I think it’s technically Day 2 already, but, having been on the road for nearly twenty-four hours, we’re gonna stick with Day 1. Thanks for your patience as things get rolling over here.
This is yesterday’s lunch, a final taste of Europe before embarking on a week in Asia. With any luck, the next food photo you see will be momos. (I can’t deny that right after hommage, practice, and community-building, the gastronomic aspect of this trip tempts the foodie pilgrim in me–culinary experiences can be spiritual too!).
I’m writing you from Doha International Airport, in Qatar. It’s the first time I’ve ever been through the Middle East, and though the airport hardly counts as visiting, it’s nice to dip a toe in a culture that has long been distant and remains mysterious. Makes me curious to come back. Maybe it’s un-PC or un-feminist or uneducated to say it, but I find the abaya beautiful. The women floating by as columns of black seem confident and at ease. Of course, I’m just seeing a slice of upper class, Western-inflected culture from a sleep deprived, travel-delirious perspective, but this is the reflection that comes to mind.
It’s a good reminder that this journey is taking me elsewhere from what I know. Though the customs may be familiar through my study and practice of Tibetan Buddhism, the experience will be quite different in its actual cultural context, not mention the unprecented nature of this event.
We’ve had a hell of a day+. We spent eight hours on the road yesterday, driving from Dhagpo to Charles de Gaulle Airport in Paris, broken up by a lunch break on the grassy knolls of the rest stop. I felt grateful to be able to begin this trip by offering up a meal made with love for me and my travelling companions. Doing so allowed me to reflect on and set the tone of this trip.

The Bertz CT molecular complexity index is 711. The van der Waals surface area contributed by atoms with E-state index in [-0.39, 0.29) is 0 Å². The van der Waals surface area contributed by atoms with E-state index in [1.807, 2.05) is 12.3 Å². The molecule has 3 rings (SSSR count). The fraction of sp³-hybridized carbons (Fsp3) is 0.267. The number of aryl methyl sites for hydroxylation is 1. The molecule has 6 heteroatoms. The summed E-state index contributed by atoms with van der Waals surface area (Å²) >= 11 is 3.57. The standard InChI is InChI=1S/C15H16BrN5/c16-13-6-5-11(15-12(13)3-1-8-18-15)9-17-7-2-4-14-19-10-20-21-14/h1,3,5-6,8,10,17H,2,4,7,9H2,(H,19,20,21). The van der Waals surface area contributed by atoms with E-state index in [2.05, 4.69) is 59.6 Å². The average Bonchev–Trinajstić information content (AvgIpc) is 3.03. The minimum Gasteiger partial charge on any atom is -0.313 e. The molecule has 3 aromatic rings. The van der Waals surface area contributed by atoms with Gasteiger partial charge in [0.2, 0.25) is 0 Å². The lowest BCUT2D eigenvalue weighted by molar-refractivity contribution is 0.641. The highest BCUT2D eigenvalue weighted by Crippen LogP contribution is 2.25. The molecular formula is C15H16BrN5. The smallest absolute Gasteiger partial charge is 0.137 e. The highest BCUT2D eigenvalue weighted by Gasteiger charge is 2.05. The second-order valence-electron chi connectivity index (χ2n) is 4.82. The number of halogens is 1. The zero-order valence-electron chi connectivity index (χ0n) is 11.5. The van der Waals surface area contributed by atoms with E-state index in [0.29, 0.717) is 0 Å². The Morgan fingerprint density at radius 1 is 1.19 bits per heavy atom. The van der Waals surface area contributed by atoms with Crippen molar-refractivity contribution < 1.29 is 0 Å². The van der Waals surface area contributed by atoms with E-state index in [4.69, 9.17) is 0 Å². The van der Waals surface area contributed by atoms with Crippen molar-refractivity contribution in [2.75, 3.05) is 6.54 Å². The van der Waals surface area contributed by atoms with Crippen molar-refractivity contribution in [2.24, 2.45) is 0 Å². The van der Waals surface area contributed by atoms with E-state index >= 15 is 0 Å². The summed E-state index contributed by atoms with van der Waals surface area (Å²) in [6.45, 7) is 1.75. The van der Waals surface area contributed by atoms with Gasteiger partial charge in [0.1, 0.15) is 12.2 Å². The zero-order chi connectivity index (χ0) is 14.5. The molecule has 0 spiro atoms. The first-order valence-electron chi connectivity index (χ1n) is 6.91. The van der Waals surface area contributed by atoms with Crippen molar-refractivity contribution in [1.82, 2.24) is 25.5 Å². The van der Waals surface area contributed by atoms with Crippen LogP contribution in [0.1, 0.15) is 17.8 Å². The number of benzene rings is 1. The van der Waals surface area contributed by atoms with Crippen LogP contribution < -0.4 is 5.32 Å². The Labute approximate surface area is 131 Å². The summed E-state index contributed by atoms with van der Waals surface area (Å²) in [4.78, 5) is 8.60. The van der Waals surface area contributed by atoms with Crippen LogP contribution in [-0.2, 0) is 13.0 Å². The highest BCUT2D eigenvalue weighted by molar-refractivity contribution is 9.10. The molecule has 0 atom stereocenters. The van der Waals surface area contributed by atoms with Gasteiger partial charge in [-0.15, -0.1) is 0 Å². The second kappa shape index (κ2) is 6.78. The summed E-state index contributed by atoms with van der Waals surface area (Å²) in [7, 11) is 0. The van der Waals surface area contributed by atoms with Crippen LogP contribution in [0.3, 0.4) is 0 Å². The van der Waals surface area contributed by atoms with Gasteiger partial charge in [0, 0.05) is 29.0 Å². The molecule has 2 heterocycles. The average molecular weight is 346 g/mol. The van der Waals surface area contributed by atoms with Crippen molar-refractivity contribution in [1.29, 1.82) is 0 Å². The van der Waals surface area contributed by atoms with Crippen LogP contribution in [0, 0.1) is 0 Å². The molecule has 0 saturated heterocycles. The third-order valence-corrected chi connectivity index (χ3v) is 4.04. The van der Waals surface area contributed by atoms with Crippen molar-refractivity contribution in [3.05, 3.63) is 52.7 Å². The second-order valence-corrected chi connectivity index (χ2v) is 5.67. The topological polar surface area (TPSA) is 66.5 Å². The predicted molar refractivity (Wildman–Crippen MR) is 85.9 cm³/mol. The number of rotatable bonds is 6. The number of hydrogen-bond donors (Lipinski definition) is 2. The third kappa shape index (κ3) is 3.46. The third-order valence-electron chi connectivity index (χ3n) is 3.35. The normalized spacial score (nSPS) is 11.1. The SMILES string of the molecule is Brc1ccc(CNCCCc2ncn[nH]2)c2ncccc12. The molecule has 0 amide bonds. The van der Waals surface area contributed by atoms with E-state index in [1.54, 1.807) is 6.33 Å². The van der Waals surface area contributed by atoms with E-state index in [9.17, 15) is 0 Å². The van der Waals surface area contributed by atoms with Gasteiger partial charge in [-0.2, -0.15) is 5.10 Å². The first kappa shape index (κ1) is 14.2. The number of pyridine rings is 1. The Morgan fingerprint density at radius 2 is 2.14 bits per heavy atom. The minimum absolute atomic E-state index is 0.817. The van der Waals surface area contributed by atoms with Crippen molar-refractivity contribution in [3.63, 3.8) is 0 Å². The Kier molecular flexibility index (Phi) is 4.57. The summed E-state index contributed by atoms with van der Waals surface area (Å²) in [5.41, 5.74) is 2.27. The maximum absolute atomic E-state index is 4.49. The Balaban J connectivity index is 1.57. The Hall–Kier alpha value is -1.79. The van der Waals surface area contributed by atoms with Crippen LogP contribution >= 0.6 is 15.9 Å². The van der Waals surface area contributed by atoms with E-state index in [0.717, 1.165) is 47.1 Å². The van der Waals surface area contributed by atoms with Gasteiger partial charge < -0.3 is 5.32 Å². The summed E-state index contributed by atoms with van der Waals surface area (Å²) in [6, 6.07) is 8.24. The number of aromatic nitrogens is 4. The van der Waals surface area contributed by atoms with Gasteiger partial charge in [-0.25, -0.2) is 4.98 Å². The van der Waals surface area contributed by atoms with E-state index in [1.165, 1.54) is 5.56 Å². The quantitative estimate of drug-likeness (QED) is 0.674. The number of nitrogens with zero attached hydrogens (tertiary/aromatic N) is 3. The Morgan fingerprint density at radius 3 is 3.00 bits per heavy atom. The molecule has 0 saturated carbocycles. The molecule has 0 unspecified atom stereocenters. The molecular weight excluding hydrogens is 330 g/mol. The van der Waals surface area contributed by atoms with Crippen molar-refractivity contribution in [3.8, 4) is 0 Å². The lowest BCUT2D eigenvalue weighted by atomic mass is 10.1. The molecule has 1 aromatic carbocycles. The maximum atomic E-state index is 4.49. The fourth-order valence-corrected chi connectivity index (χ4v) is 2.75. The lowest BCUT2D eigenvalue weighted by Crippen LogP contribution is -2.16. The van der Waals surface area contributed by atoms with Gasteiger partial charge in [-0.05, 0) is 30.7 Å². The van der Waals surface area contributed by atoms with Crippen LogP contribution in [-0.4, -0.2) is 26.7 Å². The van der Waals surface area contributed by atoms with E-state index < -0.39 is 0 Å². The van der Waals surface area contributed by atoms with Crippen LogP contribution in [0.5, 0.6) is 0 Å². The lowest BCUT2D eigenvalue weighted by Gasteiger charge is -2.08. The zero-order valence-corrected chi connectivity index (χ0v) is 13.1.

We’re here to give, in both concrete and intangible ways. In concrete ways like homemade hummus, dolmas, sandwiches on fresh-baked bread, and a giant chocolate chip cookie cake. In intangible ways like wishes for health and safety and opening through this incredible journey.
As loopy as a six hour flight and a seven hour layover and a four hour flight may leave us–with culture shock as an added bonus–it’s our intent to show up ready to help with whatever needs doing. Setting up, serving tea, just being present.
Part of pilgrimage is going to powerful places and benefitting from the charge of their energy and history. Another part, and maybe these aren’t separate things, is using the change of scenery and the effort expended to accomplish it as a way to reset our habitual thought processes. The place becomes a process for asking new questions and discovering new capacities.
What is devotion? Community? Service? Who do I become when I put these things at the forefront of my thoughts and actions? And how do I do that, anyhow?
Ask it. Answer it. However the answers come. Live it. Let it be.
This is the quest, and these are the notes from the road. Thanks for coming along.